Sonoma County extends temporary ban on new short-term vacation rentals
- Jan 24, 2018 | MyLodgeTax
The Sonoma County Board of Supervisors has extended a moratorium on new short-term rentals in unincorporated parts of the county amid concerns about local housing supply, especially for victims of October’s wildfires. The moratorium ends Feb. 5, when county officials must either extend it again for a maximum of one year or let it expire.
The moratorium applies to whole-house rentals. (A ban was lifted on short-term rental operators hosting guests in extra bedrooms within their homes.) Operators licensed before the fires and properties in the Russian River Valley are not affected by the moratorium. Rental-permit applications already in the works will be allowed to move forward.
On Oct. 24, the Sonoma County Board of Supervisors imposed a 45-day moratorium on issuing new vacation rental permits amid concerns that vacation rentals are contributing to a housing crisis as prices rise and residents displaced by the fires seek places to live.
The board extended the moratorium in order to collect more data on how vacation rentals affect housing availability for wildfire victims and residents in general.
The fires destroyed over 5,100 homes in Sonoma County — 2.5 percent of the total housing stock — but housing supply had been shrinking before the fires hit. According to a report by the county Economic Development Board, between 2011 and 2015, rental vacancy rates fell from 5.8 percent to 1.8 percent, while homeowner vacancy rates fell from 2.2 percent to 1 percent during the same period. A healthy rental market should experience vacancy rates of at least 5 percent, the report said.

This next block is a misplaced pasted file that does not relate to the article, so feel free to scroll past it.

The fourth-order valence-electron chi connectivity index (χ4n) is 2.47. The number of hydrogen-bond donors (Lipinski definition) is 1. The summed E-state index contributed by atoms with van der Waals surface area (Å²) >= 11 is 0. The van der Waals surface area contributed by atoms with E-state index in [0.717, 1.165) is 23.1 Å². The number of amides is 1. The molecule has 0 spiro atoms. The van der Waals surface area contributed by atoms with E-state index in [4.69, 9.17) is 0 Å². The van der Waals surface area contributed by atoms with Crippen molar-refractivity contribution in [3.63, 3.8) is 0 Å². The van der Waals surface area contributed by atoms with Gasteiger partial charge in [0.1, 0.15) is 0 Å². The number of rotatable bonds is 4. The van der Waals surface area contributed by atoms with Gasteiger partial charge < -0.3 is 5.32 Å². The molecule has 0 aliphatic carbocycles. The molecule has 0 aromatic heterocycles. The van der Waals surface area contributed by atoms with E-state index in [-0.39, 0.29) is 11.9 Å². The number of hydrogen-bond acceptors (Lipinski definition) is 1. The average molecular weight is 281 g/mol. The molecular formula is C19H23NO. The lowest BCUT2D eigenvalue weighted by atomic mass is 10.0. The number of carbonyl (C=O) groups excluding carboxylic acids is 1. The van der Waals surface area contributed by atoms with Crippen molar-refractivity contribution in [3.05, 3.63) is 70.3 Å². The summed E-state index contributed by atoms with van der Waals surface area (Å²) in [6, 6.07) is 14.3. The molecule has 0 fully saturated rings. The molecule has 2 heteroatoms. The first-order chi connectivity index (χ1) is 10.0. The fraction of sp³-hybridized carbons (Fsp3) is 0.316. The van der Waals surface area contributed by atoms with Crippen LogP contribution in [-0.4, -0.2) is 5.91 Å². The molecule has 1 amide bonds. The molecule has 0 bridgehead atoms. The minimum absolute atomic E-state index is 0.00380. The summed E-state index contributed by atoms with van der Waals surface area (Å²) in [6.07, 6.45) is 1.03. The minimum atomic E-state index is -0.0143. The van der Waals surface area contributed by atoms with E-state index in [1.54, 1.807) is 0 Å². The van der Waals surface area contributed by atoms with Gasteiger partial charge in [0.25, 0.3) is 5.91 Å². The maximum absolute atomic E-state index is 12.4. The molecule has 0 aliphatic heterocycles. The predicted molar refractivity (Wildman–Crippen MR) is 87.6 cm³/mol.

Meanwhile, the county is offering incentives to vacation rental owners who make their homes available to people displaced by the fires. Operators who do so will be exempt from requirements including paying the 2018 county monitoring fee, meeting the recent Jan. 1 deadline for having a property manager who has passed a certification test, and collecting lodging taxes.
Short-term vacation rental operators in Sonoma County are required to collect transient occupancy tax of 12 percent of the cost of accommodations from their guests and pass it on to the county.
Airbnb automatically collects the transient occupancy tax on behalf of hosts in unincorporated Sonoma County for bookings made through its site. However, operators need to be aware that they’re responsible for collecting and filing any lodging taxes that Airbnb isn’t collecting directly for them, as well as taxes on bookings made through other platforms, such as VRBO, or HomeAway.